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The Sentinel

An Eye on the Penn State Administration


CATA Buses: A Key to Cutting Back DUIs

We all know that close to $500,000 is wasted every year on an ineffective program called Late Night Penn State. Instead of subsidizing the cost of pizza, hot dogs and board games, we subsidize the Centre Area Transportation Authority, or CATA, to offer buses until 4am on Thursday thru Saturday?

The drinking culture of Penn State is back under the microscope thanks to State Patty’s Day. This issue being put in the limelight isn’t necessarily a bad thing, as it is now time to push for safe solutions.

Fact: Penn State has an extremely high number of DUI and underage citations on even typical weekends.

Penn State’s Solution to Date: Give the students fun and games in the form of Late Night Penn State so we can say we are “addressing” dangerous drinking. On special occasions, we will even team up with Milton Bradley to have the latest version of Monopoly.

The Needed Solution: Effective transportation methods so that Johnny 19 year old doesn’t have to walk 20 minutes back to East Halls in an inebriated state. Further, this will cut back on DUIs by allowing Michael Downtown to jump on a bus home rather than in the driver seat.

Ideas for safe solutions have been proposed before, including the “865-WALK” program developed by the now defunct Undergraduate Student Government (USG) and “Safe Ride.” 865-WALK, though has a failure that is underutilized and and understaffed. Since being taken over by paid administrators and staff persons after the demise of the USG, 865-WALK has floundered due to a lack of student control and peer-to-peer influence.

In many administrators’ eyes, offering safe choices to those who drink, is “promoting drinking.” Look; it’s 2008, prohibition ended nearly a century years ago. People drink.

The number of DUIs has exploded over the past ten years and underage citations have become a right of passage. It’s time to stop throwing Student Activity Fee (SAF) dollars at Late Night and lend support to CATA buses in the later hours.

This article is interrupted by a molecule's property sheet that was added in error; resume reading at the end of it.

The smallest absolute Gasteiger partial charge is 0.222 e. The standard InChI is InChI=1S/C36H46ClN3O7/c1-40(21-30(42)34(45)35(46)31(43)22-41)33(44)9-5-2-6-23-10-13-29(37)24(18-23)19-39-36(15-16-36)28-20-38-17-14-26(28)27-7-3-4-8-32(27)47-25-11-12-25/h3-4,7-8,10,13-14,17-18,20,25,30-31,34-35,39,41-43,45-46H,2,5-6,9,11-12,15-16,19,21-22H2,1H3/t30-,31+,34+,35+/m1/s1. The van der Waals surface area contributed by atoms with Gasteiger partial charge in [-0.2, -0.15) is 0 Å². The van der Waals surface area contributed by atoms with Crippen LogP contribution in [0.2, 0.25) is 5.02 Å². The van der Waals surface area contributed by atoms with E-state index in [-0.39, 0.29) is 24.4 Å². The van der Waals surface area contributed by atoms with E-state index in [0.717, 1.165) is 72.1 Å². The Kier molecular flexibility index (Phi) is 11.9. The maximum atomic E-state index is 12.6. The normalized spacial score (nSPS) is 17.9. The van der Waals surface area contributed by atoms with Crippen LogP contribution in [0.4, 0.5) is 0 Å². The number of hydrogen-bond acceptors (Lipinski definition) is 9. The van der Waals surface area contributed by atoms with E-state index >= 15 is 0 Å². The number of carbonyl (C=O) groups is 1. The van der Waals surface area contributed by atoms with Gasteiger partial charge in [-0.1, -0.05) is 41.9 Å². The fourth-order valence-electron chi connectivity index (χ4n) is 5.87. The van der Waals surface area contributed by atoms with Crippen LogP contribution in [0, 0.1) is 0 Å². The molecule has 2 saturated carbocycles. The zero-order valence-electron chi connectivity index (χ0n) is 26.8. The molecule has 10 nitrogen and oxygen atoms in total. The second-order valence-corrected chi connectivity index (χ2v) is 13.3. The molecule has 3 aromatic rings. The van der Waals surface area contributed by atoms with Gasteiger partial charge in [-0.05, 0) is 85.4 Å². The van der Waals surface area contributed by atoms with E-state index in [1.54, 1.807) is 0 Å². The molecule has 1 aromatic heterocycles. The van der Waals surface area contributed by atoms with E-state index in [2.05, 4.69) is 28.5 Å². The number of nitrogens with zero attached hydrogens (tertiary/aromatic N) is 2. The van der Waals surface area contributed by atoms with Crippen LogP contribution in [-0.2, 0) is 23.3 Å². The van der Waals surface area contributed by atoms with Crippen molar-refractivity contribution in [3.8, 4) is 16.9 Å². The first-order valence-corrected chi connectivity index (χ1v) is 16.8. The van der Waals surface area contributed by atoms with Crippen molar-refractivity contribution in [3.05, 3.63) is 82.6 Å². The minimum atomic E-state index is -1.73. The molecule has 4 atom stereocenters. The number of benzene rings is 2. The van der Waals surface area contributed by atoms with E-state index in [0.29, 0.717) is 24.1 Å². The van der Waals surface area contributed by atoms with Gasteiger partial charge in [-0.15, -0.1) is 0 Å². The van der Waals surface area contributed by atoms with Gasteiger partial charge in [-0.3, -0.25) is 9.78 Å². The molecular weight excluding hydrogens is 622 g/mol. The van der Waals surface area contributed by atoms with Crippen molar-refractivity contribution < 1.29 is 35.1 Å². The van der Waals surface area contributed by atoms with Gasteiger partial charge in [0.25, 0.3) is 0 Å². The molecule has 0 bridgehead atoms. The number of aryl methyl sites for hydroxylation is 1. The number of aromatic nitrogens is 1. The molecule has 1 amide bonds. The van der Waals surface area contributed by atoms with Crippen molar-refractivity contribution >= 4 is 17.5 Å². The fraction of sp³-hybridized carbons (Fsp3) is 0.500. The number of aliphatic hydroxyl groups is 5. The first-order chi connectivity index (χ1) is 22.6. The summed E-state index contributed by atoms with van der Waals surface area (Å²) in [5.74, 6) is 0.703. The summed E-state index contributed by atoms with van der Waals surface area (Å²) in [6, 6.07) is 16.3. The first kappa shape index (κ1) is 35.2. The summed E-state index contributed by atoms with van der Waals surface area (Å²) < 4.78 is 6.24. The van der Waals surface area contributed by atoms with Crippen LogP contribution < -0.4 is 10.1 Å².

Students do not attend Late Night, nor have they for some time. When the highlight of the late night experience is that they offer the green ketchup instead of the red, it isn’t worth anyone’s time. Efforts need to be moved off campus to ensure the safety and well being of students as well as the State College Borough.

While I am quick to fault the administration, I only fault them here for taking on tasks which rightly belong with independent and self-motivated students. The busing service recently received a 2.9 million dollar increase which they are using elsewhere.

If you use the Martin Street, Waupelani Drive and Vairo Boulevard bus routes you will be reaping the benefits of increased service. However, this should not have been their #1 concern. Regardless of who is to blame, later bus services need to be addressed immediately. We’re not just talking about numbers — we’re talking about lives.

The Earth Shattering Statistics: From 1998-October 2007, there have been 3,307 DUI arrests.

At what point do we stop complaining that a rampant, problematic dangerous consumption culture exists, and instead come to the realization that we need to do more than talk and throw money at our problems.

I would hope that student and borough leaders would unite behind a common-sense solution — this solution benefits us all.

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Note: The Safeguard Old State Executive Staff does not moderate the comments posted by the public to blog entries. The comments of Safeguard Old State readers do not necessarily reflect the opinion of Safeguard Old State.

Comments

So when you say the University should let “independent and self-motivated” students take control of this problem (and I agree, a problem it is indeed), are you referring to students such as yourself at SOS, who organize the largest, most ill-managed excuse to binge drink? You know, State Patty’s Day?

Your passion for student concerns at Penn State is commendable, albeit laughable. Work on developing a nuanced understanding of how bureaucracy and higher education works before you doll out “solutions” as if issues and decisions are dichotomous and occur in a vacuum.